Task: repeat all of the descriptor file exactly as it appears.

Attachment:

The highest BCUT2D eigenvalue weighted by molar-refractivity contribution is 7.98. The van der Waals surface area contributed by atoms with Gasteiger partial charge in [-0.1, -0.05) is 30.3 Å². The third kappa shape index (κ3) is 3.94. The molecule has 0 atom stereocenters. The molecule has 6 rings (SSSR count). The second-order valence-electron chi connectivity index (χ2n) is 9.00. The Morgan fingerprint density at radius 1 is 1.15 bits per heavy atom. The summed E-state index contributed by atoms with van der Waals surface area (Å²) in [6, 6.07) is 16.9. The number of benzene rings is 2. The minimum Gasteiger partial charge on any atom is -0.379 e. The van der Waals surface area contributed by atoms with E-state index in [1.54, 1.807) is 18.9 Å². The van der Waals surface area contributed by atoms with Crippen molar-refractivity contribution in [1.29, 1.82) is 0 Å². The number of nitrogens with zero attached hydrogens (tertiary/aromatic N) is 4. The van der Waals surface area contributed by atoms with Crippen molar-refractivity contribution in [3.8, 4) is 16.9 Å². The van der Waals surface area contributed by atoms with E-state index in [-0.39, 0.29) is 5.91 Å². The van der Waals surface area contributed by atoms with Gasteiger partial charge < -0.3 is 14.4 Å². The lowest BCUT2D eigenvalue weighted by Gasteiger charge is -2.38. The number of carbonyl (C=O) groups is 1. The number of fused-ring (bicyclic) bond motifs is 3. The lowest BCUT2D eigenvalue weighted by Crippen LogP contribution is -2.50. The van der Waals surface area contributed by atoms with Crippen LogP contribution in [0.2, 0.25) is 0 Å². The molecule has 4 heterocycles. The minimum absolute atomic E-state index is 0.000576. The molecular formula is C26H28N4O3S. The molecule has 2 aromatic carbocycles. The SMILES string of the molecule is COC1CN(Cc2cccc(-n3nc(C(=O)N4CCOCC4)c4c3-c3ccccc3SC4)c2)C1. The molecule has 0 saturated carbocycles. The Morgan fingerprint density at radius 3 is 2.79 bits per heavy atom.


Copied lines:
The highest BCUT2D eigenvalue weighted by molar-refractivity contribution is 7.98. The van der Waals surface area contributed by atoms with Gasteiger partial charge in [-0.1, -0.05) is 30.3 Å². The third kappa shape index (κ3) is 3.94. The molecule has 0 atom stereocenters. The molecule has 6 rings (SSSR count). The second-order valence-electron chi connectivity index (χ2n) is 9.00. The Morgan fingerprint density at radius 1 is 1.15 bits per heavy atom. The summed E-state index contributed by atoms with van der Waals surface area (Å²) in [6, 6.07) is 16.9. The number of benzene rings is 2. The minimum Gasteiger partial charge on any atom is -0.379 e. The van der Waals surface area contributed by atoms with E-state index in [1.54, 1.807) is 18.9 Å². The van der Waals surface area contributed by atoms with Crippen molar-refractivity contribution in [1.29, 1.82) is 0 Å². The number of nitrogens with zero attached hydrogens (tertiary/aromatic N) is 4. The van der Waals surface area contributed by atoms with Crippen molar-refractivity contribution in [3.8, 4) is 16.9 Å². The van der Waals surface area contributed by atoms with E-state index in [-0.39, 0.29) is 5.91 Å². The van der Waals surface area contributed by atoms with Gasteiger partial charge < -0.3 is 14.4 Å². The lowest BCUT2D eigenvalue weighted by Gasteiger charge is -2.38. The number of carbonyl (C=O) groups is 1. The number of fused-ring (bicyclic) bond motifs is 3. The lowest BCUT2D eigenvalue weighted by Crippen LogP contribution is -2.50. The van der Waals surface area contributed by atoms with Crippen LogP contribution in [0.2, 0.25) is 0 Å². The molecule has 4 heterocycles. The minimum absolute atomic E-state index is 0.000576. The molecular formula is C26H28N4O3S. The molecule has 2 aromatic carbocycles. The SMILES string of the molecule is COC1CN(Cc2cccc(-n3nc(C(=O)N4CCOCC4)c4c3-c3ccccc3SC4)c2)C1. The molecule has 0 saturated carbocycles. The Morgan fingerprint density at radius 3 is 2.79 bits per heavy atom.